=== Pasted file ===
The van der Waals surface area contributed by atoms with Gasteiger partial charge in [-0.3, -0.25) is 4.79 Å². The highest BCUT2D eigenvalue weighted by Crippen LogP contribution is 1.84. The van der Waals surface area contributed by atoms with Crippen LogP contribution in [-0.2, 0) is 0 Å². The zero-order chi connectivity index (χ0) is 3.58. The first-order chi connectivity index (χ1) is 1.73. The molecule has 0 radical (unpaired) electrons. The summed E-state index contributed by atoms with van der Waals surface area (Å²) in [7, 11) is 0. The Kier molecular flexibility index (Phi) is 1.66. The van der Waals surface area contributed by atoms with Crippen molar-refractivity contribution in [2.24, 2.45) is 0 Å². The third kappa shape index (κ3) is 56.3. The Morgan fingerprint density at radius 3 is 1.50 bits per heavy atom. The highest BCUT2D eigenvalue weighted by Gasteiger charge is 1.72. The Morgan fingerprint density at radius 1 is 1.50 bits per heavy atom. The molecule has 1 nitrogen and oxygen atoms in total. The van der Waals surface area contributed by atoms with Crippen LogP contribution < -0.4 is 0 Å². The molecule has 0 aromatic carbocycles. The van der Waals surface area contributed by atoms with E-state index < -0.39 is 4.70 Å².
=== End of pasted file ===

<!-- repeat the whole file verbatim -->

The van der Waals surface area contributed by atoms with Gasteiger partial charge in [-0.3, -0.25) is 4.79 Å². The highest BCUT2D eigenvalue weighted by Crippen LogP contribution is 1.84. The van der Waals surface area contributed by atoms with Crippen LogP contribution in [-0.2, 0) is 0 Å². The zero-order chi connectivity index (χ0) is 3.58. The first-order chi connectivity index (χ1) is 1.73. The molecule has 0 radical (unpaired) electrons. The summed E-state index contributed by atoms with van der Waals surface area (Å²) in [7, 11) is 0. The Kier molecular flexibility index (Phi) is 1.66. The van der Waals surface area contributed by atoms with Crippen molar-refractivity contribution in [2.24, 2.45) is 0 Å². The third kappa shape index (κ3) is 56.3. The Morgan fingerprint density at radius 3 is 1.50 bits per heavy atom. The highest BCUT2D eigenvalue weighted by Gasteiger charge is 1.72. The Morgan fingerprint density at radius 1 is 1.50 bits per heavy atom. The molecule has 1 nitrogen and oxygen atoms in total. The van der Waals surface area contributed by atoms with Crippen LogP contribution < -0.4 is 0 Å². The molecule has 0 aromatic carbocycles. The van der Waals surface area contributed by atoms with E-state index < -0.39 is 4.70 Å².